The digital image is becoming more adaptive: wearable media and interactive applications increasingly incorporate processor and sensor technology that allows images to adapt to their environment and respond to inputs and situations in real time. Image, body, and space are interconnected and synchronized, with long-term consequences for human perception, action, and decision-making. Expanded possibilities impose new dependencies on technologies and on the aesthetic and operational specifications of those who develop and provide those technologies.
Using specific case studies, this volume outlines a new kind of imagery and aims to show where and to what extent "adaptive imagery" has already penetrated our technologized everyday lives and workplaces.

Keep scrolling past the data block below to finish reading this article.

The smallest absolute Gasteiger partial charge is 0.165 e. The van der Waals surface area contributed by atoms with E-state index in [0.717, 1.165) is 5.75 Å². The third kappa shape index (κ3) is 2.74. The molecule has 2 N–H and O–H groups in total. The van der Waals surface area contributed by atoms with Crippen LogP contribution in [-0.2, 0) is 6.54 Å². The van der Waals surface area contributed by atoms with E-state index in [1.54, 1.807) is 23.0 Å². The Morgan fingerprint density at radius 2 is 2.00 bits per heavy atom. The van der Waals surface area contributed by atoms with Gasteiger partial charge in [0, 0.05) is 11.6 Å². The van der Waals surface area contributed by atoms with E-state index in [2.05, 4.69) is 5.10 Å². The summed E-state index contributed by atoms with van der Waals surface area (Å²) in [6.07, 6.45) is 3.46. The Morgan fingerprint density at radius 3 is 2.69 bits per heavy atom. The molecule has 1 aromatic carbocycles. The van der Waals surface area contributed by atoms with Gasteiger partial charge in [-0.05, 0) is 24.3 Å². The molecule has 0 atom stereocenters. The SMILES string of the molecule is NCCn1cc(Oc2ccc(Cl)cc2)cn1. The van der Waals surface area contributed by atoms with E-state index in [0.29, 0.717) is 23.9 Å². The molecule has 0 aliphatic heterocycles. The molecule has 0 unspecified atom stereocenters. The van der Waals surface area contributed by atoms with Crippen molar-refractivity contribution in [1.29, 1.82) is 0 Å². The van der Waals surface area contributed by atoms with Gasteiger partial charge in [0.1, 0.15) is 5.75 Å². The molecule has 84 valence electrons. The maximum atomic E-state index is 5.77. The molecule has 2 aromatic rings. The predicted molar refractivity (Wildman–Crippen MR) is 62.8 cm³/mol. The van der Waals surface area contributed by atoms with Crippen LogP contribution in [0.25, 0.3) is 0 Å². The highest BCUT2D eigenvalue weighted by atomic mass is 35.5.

With contributions by: Matthias Bruhn, Kathrin Friedrich, Lydia Kähny, Matthias Planitzer, Moritz Queisner, Josephine Rais, Carmen Westermeier.
The volume appears in the series Begriffe des digitalen Bildes of the DFG Priority Program The Digital Image and is edited by Hubertus Kohle and Hubert Locher.
The program investigates from a multi-perspective point of view the central role that the image plays in the complex process of the digitization of knowledge. In doing so, a new theory and practice of computer-based image worlds will be developed in a Germany-wide network.
Details: Bruhn M., Friedrich K., Kähny L., Queisner M.: Adaptivität. Begriffe des digitalen Bildes. Hildesheim, Munich: Georg Olms Verlag, University Library LMU Munich, 2021.
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And Josephine Rais illustrates the article Scenarios of adaptive imaging in cooperation with Matthias Bruhn, Kathrin Friedrich, Lydia Kähny, Moritz Queisner. The case studies illustrate the extent to which 'adaptive images' already occur in our technologized everyday life.